Anhydromuropeptides (mainly GlcNAc-1,6-anhMurNAc-L-Ala-γ-D-Glu-DAP-D-Ala) are steadily released during growth by lytic transglycosylases and endopeptidases and imported back into the cytoplasm for recycling. During bacterial growth, a very large proportion of the peptidoglycan polymer is degraded and reused in a process termed cell wall recycling. For example, the Gram-negative bacterium Escherichia coli recovers about half of its cell wall within one generation. The anhydromuropeptides are imported by the ampG-encoded muropeptide:H+ symporter. Once inside the cytoplasm, the anhydromuropeptides are hydrolyzed by N-acetylmuramoyl-L-alanine amidase (ampD), β-N-acetylhexosaminidase (nagZ) and L,D-carboxypeptidase A (ldcA), yielding N-acetyl-β-D-glucosamine, 1,6-anhydro-N-acetyl-β-muramate, L-alanyl-γ-D-glutamyl-meso-diaminopimelate and D-alanine. 1,6-anhydro-N-acetyl-β-muramate is phosphorylated by anhydro-N-acetylmuramic acid kinase (anmK) and then converted into N-acetyl-D-glucosamine 6-phosphate by N-acetylmuramic acid 6-phosphate etherase (murQ). This is a branch point, as this compound could be directed either for further degradation or for recycling into new peptidoglycan monomers, as described in this pathway. The final product of this pathway, UDP-N-acetyl-α-D-muramate, is one of the precursors for peptidoglycan biosynthesis. The tripeptide L-alanyl-γ-D-glutamyl-meso-diaminopimelate, which is generated by muramoyltetrapeptide carboxypeptidase, can be degraded further, as described in muropeptide degradation. However, the vast majority is recycled by muropeptide ligase (mpl). This enzyme is a dedicated recycling enzyme that attaches the recovered Ala-Glu-DAP tripeptide to UDP-N-acetyl-α-D-muramate, thereby substituting three amino acid ligases of the peptidoglycan de novobiosynthetic pathway. Although exogenously provided 1,6-anhydro-N-acetyl-β-muramate can be taken up by Escherichia coli, it can not serve as the sole source of carbon for growth, suggesting that it may be toxic to the cell. (EcoCyc)

SMP00774

Pw000751 View Pathway
metabolic

2,3-dihydroxybenzoate biosynthesis

Escherichia coli
2,3-dihydroxybenzoate is synthesized from chorismate via isochorismate and 2,3-dihydroxy-2,3-dihydrobenzoate. Chorismate is a key intermediate and branch point in the biosynthesis of many aromatic compounds. The biosynthesis of 2,3-dihydroxybenzoate from chorismate is catalyzed by three enzymes EntC, EntB, and EntA. EntC catalyzes the conversion of chorismate to isochorismate. The N-terminal isochorismate lyase domain of EntB hydrolyzes the pyruvate group of isochorismate to produce 2,3-dihydro-2,3-dihydroxybenzoate. The conversion of this latter compound to 2,3-dihydroxybenzoate is catalyzed by the EntA dehydrogenase.

SMP02108

Pw002096 View Pathway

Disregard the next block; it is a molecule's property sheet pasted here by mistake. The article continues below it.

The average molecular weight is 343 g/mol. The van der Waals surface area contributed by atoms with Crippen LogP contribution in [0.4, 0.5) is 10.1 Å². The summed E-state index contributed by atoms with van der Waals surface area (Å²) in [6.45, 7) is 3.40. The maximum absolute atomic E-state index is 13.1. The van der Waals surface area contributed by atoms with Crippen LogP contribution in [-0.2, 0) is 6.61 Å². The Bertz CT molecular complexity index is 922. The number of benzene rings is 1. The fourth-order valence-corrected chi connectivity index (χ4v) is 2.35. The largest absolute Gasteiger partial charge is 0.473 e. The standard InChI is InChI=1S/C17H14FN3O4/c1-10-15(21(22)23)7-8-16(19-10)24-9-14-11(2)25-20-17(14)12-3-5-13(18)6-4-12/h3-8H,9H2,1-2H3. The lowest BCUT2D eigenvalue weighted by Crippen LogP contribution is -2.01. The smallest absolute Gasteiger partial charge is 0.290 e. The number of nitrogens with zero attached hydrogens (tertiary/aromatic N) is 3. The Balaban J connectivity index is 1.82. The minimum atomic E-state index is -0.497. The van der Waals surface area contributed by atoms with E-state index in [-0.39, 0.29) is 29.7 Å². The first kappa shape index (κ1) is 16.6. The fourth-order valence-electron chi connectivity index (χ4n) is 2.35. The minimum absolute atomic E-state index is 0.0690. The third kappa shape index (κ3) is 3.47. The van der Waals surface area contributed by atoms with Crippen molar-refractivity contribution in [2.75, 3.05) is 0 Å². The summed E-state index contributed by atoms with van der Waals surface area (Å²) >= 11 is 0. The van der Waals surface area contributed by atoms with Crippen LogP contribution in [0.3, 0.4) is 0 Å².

metabolic

2-O-alpha-mannosyl-D-glycerate degradation

Escherichia coli
2-O-α-Mannosyl-D-glycerate (MG) is an osmolyte utilized by hyperthermophilic archaea and bacteria. E. coli is able to utilize MG as a carbon source but not as protection against osmotic stress. MG utilization is controlled by the divergently transcribed mngR gene and mngAB operon. MngR acts as a repressor of the expression both mngR and mngAB. MngA is the EII of a PEP-dependent sugar phosphotransferase system responsible for the uptake and phosphorylation of MG to 2-O-(6-phospho-α-mannosyl)-D-glycerate, which is subsequently converted to mannose-6-phosphate and glycerate by the α-mannosidase MngB. Glycerate can be converted to 2-phosphoglycerate by glycerate kinase I encoded by the garK gene which is also induced when cells are grown in MG. (EcoCyc)

SMP02120

Pw002108 View Pathway
metabolic

2-oxoglutarate decarboxylation to succinyl-CoA

Escherichia coli
The pathway illustrated here shows the reactions catalyzed by the 2-oxoglutarate dehydrogenase complex, a key, rate-limiting enzyme of the TCA cycle I (prokaryotic). These reactions can be summarized by the general reaction 2-oxoglutarate + coenzyme A + NAD+ → succinyl-CoA + CO2 + NADH which is the form commonly found in the TCA cycle. During the OGDHC reaction cycle, 2-oxoglutarate is bound and decarboxylated by E1(o), a thiamin-diphosphate cofactor containing enzyme. The succinyl group is transferred to the lipoyl domain of E2(o) where it is carried to the active site and transferred to coenzyme A, forming succinyl-CoA. During this transfer the lipoyl group is reduced to dihydrolipoyl. The succinyl-CoA is released and the lipoyl domain of E2(o) is oxidized by E3 via transfer of protons to NAD, forming NADH and regenerating the lipoyl group back to lipoyllysine for another cycle. Under aerobic growth conditions the OGDHC not only catalyzes a key reaction in the TCA cycle, it also provides succinyl-CoA for methionine and lysine biosynthesis, the latter pathway also leading to peptidoglycan biosynthesis. The synthesis of the OGDHC is repressed by anaerobiosis and is also subject to glucose repression. It is induced by aerobic growth on acetate. (EcoCyc)
Showing 1 - 10 of 40471 pathways